Last Friday I had another successful lunchtime trip, this time to the Royal Academy of Arts specifically GSK Contemporary: AWARE ART FASHION IDENTITY. The GSK Contemporary building is located round the back of the main RA Gallery, and to get there you walk through the very tempting Burlington Arcade, which at the moment feels like it has captured the very essence of Christmas.
The show explores the use of clothing and fashion as an important marker of individuality and social identity, illustrating how fashion can communicate and reveal along with its more obvious practical function. The collection is divided into four sections: Storytelling, Building, Belonging & Confronting and Performance. With work from more than thirty international makers, there is a massive variety to admire. Among the artists there are a few names I recognised: Yoko Ono (see image above), Grayson Perry and Alexander McQueen all contribute.
The work is spaced apart, in fact I feel it gets a bit swallowed up by the very large dark rooms, and so becomes a bit lifeless. There are some amazing feats of patient craft, for example Susie Macmurray’s ‘Widow’ 2009, a magnificent silver dress made from leather and adamantine dressmaker’s pins. The garment is elegant, feminine and seductive and yet painfully repelling, with the connection of female craft and pain. Another mysterious dress hangs wilting in the first corridor. ‘Say Goodbye’, 2010 by Helen Storey is a soluble frock that hangs stagnant melting into a pot of water. I love Grayson Perry’s work and his piece in this show is no exception, his embroidered artist’s robe stands tall, decorated immaculately with big blue eyes.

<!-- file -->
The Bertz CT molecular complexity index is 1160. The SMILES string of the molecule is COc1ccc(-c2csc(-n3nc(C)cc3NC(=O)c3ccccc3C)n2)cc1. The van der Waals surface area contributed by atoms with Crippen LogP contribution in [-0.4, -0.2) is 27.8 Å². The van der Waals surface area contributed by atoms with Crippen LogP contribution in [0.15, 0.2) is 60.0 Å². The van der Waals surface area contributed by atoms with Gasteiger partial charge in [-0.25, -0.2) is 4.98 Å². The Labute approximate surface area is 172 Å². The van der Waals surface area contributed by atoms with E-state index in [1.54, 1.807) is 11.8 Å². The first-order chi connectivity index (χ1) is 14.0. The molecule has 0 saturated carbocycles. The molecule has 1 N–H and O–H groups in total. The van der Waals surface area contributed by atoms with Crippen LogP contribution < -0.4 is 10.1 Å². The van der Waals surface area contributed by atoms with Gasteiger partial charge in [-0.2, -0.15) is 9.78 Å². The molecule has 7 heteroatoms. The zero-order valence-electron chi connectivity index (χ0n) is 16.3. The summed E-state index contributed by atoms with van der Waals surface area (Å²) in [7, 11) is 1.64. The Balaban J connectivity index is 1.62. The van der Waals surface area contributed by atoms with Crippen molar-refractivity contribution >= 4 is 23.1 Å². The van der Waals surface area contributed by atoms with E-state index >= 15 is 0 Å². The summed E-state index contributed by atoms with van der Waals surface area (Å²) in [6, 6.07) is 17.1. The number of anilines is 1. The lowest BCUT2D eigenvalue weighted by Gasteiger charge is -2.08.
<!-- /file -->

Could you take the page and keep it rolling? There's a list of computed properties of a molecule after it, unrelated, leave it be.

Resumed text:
I found the rest of the work a little lack lustre, although felt oddly calmed by the exhibition. There is an intriguing installation by Hussain Chalayan, ‘Son of Sonzai Suru’, 2010. It uses a traditional form of Japanese puppet theatre to examine the manipulative element of the fashion industry. A female stands in a beautiful lit dress, dark figures surround her, intruding into her space and peering within the dress. It is a haunting display that brings together different cultures and creative disciplines.
Downstairs Mayfair’s renowned restaurant, Sketch returns with its RA Sketch pop-up cafe for a second year and it has never looked better. Pierre Gagnaire has created a menu inspired by Parisian dining available for breakfast, lunch and afternoon tea. I had just eaten a big meal so couldn’t quite manage one of the beautiful looking cakes, but will definitely be returning to try their treats out. I loved the waitresses outfits too, they skip around in ‘labour of love' patterned jackets, fluorescent pink Converse and dinky skirts made by trendy Brick Lane designer, Twin Diverses. Their clothes are less of a uniform more of a fashion statement, very apt considering the exhibition. Despite not feeling quite as exclusive as the Mayfair joint, this pop-up Sketch is a lovely addition to the gallery space.
AWARE: ART FASHION IDENTITY and Sketch pop-up cafe will be open until 30 January 2011.